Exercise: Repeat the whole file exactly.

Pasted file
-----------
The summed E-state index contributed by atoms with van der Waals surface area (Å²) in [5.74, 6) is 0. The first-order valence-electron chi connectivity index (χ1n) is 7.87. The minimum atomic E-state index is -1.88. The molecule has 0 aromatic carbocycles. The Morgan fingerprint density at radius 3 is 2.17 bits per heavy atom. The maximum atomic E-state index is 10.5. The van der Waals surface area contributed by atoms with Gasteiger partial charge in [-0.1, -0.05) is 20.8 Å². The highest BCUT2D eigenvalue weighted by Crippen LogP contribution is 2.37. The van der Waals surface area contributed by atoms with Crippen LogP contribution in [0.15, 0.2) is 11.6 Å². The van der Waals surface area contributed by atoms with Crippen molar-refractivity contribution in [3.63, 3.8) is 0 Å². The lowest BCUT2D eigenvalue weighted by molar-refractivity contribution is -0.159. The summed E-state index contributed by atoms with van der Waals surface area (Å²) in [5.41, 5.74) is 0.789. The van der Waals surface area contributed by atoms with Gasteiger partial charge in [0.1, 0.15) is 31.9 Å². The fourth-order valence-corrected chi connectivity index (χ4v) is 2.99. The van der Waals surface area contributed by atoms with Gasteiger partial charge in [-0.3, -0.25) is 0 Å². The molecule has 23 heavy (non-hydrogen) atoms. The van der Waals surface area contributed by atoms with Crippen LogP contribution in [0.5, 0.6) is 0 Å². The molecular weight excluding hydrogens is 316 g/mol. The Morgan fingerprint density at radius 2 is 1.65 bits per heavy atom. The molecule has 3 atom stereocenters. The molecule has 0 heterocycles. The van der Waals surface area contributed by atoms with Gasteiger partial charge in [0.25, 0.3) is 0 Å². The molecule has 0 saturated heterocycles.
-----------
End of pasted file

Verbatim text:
The summed E-state index contributed by atoms with van der Waals surface area (Å²) in [5.74, 6) is 0. The first-order valence-electron chi connectivity index (χ1n) is 7.87. The minimum atomic E-state index is -1.88. The molecule has 0 aromatic carbocycles. The Morgan fingerprint density at radius 3 is 2.17 bits per heavy atom. The maximum atomic E-state index is 10.5. The van der Waals surface area contributed by atoms with Gasteiger partial charge in [-0.1, -0.05) is 20.8 Å². The highest BCUT2D eigenvalue weighted by Crippen LogP contribution is 2.37. The van der Waals surface area contributed by atoms with Crippen LogP contribution in [0.15, 0.2) is 11.6 Å². The van der Waals surface area contributed by atoms with Crippen molar-refractivity contribution in [3.63, 3.8) is 0 Å². The lowest BCUT2D eigenvalue weighted by molar-refractivity contribution is -0.159. The summed E-state index contributed by atoms with van der Waals surface area (Å²) in [5.41, 5.74) is 0.789. The van der Waals surface area contributed by atoms with Gasteiger partial charge in [0.1, 0.15) is 31.9 Å². The fourth-order valence-corrected chi connectivity index (χ4v) is 2.99. The van der Waals surface area contributed by atoms with Gasteiger partial charge in [-0.3, -0.25) is 0 Å². The molecule has 23 heavy (non-hydrogen) atoms. The van der Waals surface area contributed by atoms with Crippen LogP contribution in [0.5, 0.6) is 0 Å². The molecular weight excluding hydrogens is 316 g/mol. The Morgan fingerprint density at radius 2 is 1.65 bits per heavy atom. The molecule has 3 atom stereocenters. The molecule has 0 heterocycles. The van der Waals surface area contributed by atoms with Gasteiger partial charge in [0.25, 0.3) is 0 Å². The molecule has 0 saturated heterocycles.